We still get a daily newspaper tossed onto the driveway.
My wife likes Sudoku. Not me. I ignore those sneaky numbers.
My reading is often “professional:” I regularly browse the obituaries.
As someone who has written (unpublished) novels, the “obits” represent a treasure trove for names once popular. Even if the facts were spare, an obituary confirms that a name was used when a Roosevelt or Coolidge occupied the Oval Office. Names that I’ve included have also been purloined from people I’ve met. Add a friend’s first name to another’s last name! Some successful novelists provide contests for naming a character. Bid high, have your real name in a best-selling book, with all the money headed to charity.
Obituaries once represented a Plan B. I usually knew when a parishioner died, but not always! Regardless of how well I visited folks (known as Plan A), I couldn’t read minds or see the future. Visiting Jane Doe last month never guaranteed I’d hear about her heart attack two weeks later. Nor did it guarantee out-of-town family members would call the church to let anyone know.
If the “obit” contained details, another variation of Plan B was discovering that a church member’s brother-in-law or grandmother had died. That meant I could gently ask them about a grief they might never mention.
Nowadays, since I’m officially retired (but living in the same community where I’ve served churches), the “obits” provide second-hand information. I don’t want to interfere in my “old” congregation’s ministry. Let the current pastor be the here-and-now pastor. But still, I want to know. Sometimes I open the newspaper and weep.
Occasionally, I’ll get a good chuckle.
When I know the person, a paragraph may contain an insider’s secret. Maybe there’s a brief mention of John Smith’s Little League coaching experience. And the next line noted he was a Rotarian, a veteran, and so forth. But I know that John hated Little League and suffered through years of losing seasons because of how deeply he loved to spend time with his kids. Mentioning Little League was always a family joke.
Sometimes I don’t know a person but wonder how could anyone be that, well, perfect? Line after line is all about how great, respected, and unique he or she was.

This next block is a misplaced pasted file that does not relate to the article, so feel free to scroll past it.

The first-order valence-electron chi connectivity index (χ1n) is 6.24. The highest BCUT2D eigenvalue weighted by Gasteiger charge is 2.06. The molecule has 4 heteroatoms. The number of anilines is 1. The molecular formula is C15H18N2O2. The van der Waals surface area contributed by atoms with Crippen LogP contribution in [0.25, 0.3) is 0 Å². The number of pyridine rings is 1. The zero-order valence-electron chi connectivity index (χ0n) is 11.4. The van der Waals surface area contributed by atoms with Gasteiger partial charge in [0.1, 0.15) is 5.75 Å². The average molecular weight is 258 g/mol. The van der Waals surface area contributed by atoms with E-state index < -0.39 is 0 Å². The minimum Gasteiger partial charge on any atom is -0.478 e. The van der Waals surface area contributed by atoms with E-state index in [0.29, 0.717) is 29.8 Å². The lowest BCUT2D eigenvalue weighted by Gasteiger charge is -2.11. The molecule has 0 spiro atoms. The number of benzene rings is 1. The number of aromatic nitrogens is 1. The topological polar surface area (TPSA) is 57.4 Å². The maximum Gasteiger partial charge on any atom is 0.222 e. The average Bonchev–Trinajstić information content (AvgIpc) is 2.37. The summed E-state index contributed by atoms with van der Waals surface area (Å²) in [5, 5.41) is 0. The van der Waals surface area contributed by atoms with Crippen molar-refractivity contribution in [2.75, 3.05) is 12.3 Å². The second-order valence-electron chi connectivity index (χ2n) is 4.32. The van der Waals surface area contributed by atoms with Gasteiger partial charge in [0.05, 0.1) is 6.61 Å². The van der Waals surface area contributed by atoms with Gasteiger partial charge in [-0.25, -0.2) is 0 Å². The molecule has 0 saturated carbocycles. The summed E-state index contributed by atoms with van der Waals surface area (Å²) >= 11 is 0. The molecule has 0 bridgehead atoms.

But that’s just it. Obituaries, or eulogies at funerals, never reveal the whole truth. It’s just the good stuff for public consumption.
Once, at a writing conference, the group leader cautioned the participants: “For our critiques, please have two positive comments for each negative.” In other words, when my fellow writers read my work-in-progress, I’ll get feedback that’s not all nasty. Having been in many critique groups over the years, negative criticism is the norm . . . and I’m glad. Thoughtful criticism is priceless. But J.K. Rowling or Stephen King could bring in their best stuff and most critique groups would hammer at their crummy adverbs or underwritten characters. Wake up and smell the run-on sentences, Mr. King! That Potter kid is one-dimensional, Ms. Rowling! All writers, known and unknown, need a balance of positive and negative comments.
Few “mistakes” appear in an obituary.
And yet . . . I understand. When a person dies—tragically young or after a long, lovely life—there are always regrets and failures. But, as Johnny Mercer’s old song goes:
You’ve got to accentuate the positive
Eliminate the negative
And latch on to the affirmative
Don’t mess with Mister In-Between
And also make sure that everything in the “obit” makes perfect sense between the date of the birth and the death.
I think it’s like that with many of Jesus’ parables. Too often the Gospel writers include a summary that helps everything make sense. It’s all perfect! For example, in Matthew 13’s “sower sowing seeds” parable, the story has seven enigmatic verses about weeds growing in the midst of wheat. Among many interpretations, I believe that particular parable challenges us to see how unsettling life can be.
But those seven verses are followed by seven more verses that explain “everything.” Jesus’ demanding, perplexing parable was summarized in easily understandable words. Disagree with me if you will—and you probably should—but I think Jesus told many of his parables so that listeners would walk away scratching their heads. The parables aren’t easy and safe. What did Jesus really mean? How does this apply to my life? Why does another see or hear those words differently than me?
But I believe the writers of the Gospels wanted to make the interpretation easy. This is bad, while that is good. Do this, but don’t do that. Or, quoting theologian Mercer, “don’t mess with Mr. In-Between.”
Our messy lives aren’t like that. Faith contains moments of joyous clarity and long stretches of slogging through marshlands of doubt and complacency.
The “obits” reveal little. Only the positive is accentuated. But I still read them and may shed a tear. And a smile. Because I knew the person, and knew the hard truths, nagging failures, and simple beauties of their life.
Please God, deliver me from easily and safely summing things up.